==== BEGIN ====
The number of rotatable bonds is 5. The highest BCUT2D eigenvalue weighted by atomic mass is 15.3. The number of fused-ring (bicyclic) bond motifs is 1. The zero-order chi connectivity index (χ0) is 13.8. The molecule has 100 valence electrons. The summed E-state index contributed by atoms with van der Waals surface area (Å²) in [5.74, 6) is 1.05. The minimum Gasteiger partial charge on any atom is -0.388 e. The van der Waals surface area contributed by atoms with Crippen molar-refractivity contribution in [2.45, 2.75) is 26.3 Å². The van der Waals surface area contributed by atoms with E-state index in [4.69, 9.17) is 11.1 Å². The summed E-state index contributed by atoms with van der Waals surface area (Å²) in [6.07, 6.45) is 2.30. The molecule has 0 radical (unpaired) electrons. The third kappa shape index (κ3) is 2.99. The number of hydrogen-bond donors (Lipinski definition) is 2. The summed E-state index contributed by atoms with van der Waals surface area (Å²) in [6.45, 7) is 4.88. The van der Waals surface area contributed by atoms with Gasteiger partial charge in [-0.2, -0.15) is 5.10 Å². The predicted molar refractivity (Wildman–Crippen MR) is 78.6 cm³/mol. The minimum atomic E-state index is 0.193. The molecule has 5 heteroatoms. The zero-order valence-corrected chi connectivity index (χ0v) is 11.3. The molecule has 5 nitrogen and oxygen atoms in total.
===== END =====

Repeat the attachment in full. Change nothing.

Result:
The number of rotatable bonds is 5. The highest BCUT2D eigenvalue weighted by atomic mass is 15.3. The number of fused-ring (bicyclic) bond motifs is 1. The zero-order chi connectivity index (χ0) is 13.8. The molecule has 100 valence electrons. The summed E-state index contributed by atoms with van der Waals surface area (Å²) in [5.74, 6) is 1.05. The minimum Gasteiger partial charge on any atom is -0.388 e. The van der Waals surface area contributed by atoms with Crippen molar-refractivity contribution in [2.45, 2.75) is 26.3 Å². The van der Waals surface area contributed by atoms with E-state index in [4.69, 9.17) is 11.1 Å². The summed E-state index contributed by atoms with van der Waals surface area (Å²) in [6.07, 6.45) is 2.30. The molecule has 0 radical (unpaired) electrons. The third kappa shape index (κ3) is 2.99. The number of hydrogen-bond donors (Lipinski definition) is 2. The summed E-state index contributed by atoms with van der Waals surface area (Å²) in [6.45, 7) is 4.88. The van der Waals surface area contributed by atoms with Gasteiger partial charge in [-0.2, -0.15) is 5.10 Å². The predicted molar refractivity (Wildman–Crippen MR) is 78.6 cm³/mol. The minimum atomic E-state index is 0.193. The molecule has 5 heteroatoms. The zero-order valence-corrected chi connectivity index (χ0v) is 11.3. The molecule has 5 nitrogen and oxygen atoms in total.